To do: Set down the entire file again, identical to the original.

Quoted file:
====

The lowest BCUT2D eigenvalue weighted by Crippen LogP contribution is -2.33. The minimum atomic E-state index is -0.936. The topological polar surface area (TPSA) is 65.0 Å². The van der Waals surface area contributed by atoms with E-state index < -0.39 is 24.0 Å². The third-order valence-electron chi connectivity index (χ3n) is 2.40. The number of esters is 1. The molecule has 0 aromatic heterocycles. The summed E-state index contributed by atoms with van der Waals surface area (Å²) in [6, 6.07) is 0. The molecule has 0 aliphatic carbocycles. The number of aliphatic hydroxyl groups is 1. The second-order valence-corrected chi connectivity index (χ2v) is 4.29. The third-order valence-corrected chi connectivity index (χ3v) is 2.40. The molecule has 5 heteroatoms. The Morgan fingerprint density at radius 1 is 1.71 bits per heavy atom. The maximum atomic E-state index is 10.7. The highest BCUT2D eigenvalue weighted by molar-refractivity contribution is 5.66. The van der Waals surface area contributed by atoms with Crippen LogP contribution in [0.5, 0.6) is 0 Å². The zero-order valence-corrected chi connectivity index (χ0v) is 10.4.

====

The lowest BCUT2D eigenvalue weighted by Crippen LogP contribution is -2.33. The minimum atomic E-state index is -0.936. The topological polar surface area (TPSA) is 65.0 Å². The van der Waals surface area contributed by atoms with E-state index < -0.39 is 24.0 Å². The third-order valence-electron chi connectivity index (χ3n) is 2.40. The number of esters is 1. The molecule has 0 aromatic heterocycles. The summed E-state index contributed by atoms with van der Waals surface area (Å²) in [6, 6.07) is 0. The molecule has 0 aliphatic carbocycles. The number of aliphatic hydroxyl groups is 1. The second-order valence-corrected chi connectivity index (χ2v) is 4.29. The third-order valence-corrected chi connectivity index (χ3v) is 2.40. The molecule has 5 heteroatoms. The Morgan fingerprint density at radius 1 is 1.71 bits per heavy atom. The maximum atomic E-state index is 10.7. The highest BCUT2D eigenvalue weighted by molar-refractivity contribution is 5.66. The van der Waals surface area contributed by atoms with Crippen LogP contribution in [0.5, 0.6) is 0 Å². The zero-order valence-corrected chi connectivity index (χ0v) is 10.4.